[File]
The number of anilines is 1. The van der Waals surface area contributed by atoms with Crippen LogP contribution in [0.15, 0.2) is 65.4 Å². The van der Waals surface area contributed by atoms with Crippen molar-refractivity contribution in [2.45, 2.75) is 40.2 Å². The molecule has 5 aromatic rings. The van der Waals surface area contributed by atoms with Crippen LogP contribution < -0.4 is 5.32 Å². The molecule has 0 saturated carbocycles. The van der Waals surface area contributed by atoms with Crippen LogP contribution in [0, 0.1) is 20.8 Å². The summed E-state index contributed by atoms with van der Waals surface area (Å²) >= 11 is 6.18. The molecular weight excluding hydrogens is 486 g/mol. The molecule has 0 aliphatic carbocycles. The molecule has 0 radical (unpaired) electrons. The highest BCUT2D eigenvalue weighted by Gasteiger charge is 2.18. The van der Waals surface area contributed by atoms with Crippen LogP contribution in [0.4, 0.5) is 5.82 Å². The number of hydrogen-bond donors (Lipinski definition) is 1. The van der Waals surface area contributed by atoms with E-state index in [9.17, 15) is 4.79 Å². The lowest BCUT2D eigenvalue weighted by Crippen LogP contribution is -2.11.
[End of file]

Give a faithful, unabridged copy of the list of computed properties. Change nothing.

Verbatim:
The number of anilines is 1. The van der Waals surface area contributed by atoms with Crippen LogP contribution in [0.15, 0.2) is 65.4 Å². The van der Waals surface area contributed by atoms with Crippen molar-refractivity contribution in [2.45, 2.75) is 40.2 Å². The molecule has 5 aromatic rings. The van der Waals surface area contributed by atoms with Crippen LogP contribution < -0.4 is 5.32 Å². The molecule has 0 saturated carbocycles. The van der Waals surface area contributed by atoms with Crippen LogP contribution in [0, 0.1) is 20.8 Å². The summed E-state index contributed by atoms with van der Waals surface area (Å²) >= 11 is 6.18. The molecular weight excluding hydrogens is 486 g/mol. The molecule has 0 aliphatic carbocycles. The molecule has 0 radical (unpaired) electrons. The highest BCUT2D eigenvalue weighted by Gasteiger charge is 2.18. The van der Waals surface area contributed by atoms with Crippen LogP contribution in [0.4, 0.5) is 5.82 Å². The number of hydrogen-bond donors (Lipinski definition) is 1. The van der Waals surface area contributed by atoms with E-state index in [9.17, 15) is 4.79 Å². The lowest BCUT2D eigenvalue weighted by Crippen LogP contribution is -2.11.